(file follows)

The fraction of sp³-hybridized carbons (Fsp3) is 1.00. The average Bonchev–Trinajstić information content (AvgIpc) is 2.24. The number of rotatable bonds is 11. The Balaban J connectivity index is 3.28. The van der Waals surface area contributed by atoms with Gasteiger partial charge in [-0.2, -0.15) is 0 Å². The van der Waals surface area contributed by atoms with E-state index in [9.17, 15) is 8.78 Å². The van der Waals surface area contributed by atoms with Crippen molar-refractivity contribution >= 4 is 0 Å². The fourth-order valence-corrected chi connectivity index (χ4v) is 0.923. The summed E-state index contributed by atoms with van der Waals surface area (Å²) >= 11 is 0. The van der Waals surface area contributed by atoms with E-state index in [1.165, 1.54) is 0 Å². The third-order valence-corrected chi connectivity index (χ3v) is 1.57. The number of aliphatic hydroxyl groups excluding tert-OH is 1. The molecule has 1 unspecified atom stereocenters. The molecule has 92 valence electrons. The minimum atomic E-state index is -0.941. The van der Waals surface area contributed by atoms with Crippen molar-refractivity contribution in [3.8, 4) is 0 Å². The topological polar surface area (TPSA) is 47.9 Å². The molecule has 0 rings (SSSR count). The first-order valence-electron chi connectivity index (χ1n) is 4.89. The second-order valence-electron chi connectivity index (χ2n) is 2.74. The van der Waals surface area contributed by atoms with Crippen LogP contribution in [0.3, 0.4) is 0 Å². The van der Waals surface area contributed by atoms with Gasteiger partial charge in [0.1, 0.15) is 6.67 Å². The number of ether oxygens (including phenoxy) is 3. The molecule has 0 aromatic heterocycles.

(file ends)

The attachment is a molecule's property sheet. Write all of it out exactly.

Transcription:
The fraction of sp³-hybridized carbons (Fsp3) is 1.00. The average Bonchev–Trinajstić information content (AvgIpc) is 2.24. The number of rotatable bonds is 11. The Balaban J connectivity index is 3.28. The van der Waals surface area contributed by atoms with Gasteiger partial charge in [-0.2, -0.15) is 0 Å². The van der Waals surface area contributed by atoms with E-state index in [9.17, 15) is 8.78 Å². The van der Waals surface area contributed by atoms with Crippen molar-refractivity contribution >= 4 is 0 Å². The fourth-order valence-corrected chi connectivity index (χ4v) is 0.923. The summed E-state index contributed by atoms with van der Waals surface area (Å²) >= 11 is 0. The van der Waals surface area contributed by atoms with E-state index in [1.165, 1.54) is 0 Å². The third-order valence-corrected chi connectivity index (χ3v) is 1.57. The number of aliphatic hydroxyl groups excluding tert-OH is 1. The molecule has 1 unspecified atom stereocenters. The molecule has 92 valence electrons. The minimum atomic E-state index is -0.941. The van der Waals surface area contributed by atoms with Crippen molar-refractivity contribution in [3.8, 4) is 0 Å². The topological polar surface area (TPSA) is 47.9 Å². The molecule has 0 rings (SSSR count). The first-order valence-electron chi connectivity index (χ1n) is 4.89. The second-order valence-electron chi connectivity index (χ2n) is 2.74. The van der Waals surface area contributed by atoms with Crippen LogP contribution in [0.3, 0.4) is 0 Å². The van der Waals surface area contributed by atoms with Gasteiger partial charge in [0.1, 0.15) is 6.67 Å². The number of ether oxygens (including phenoxy) is 3. The molecule has 0 aromatic heterocycles.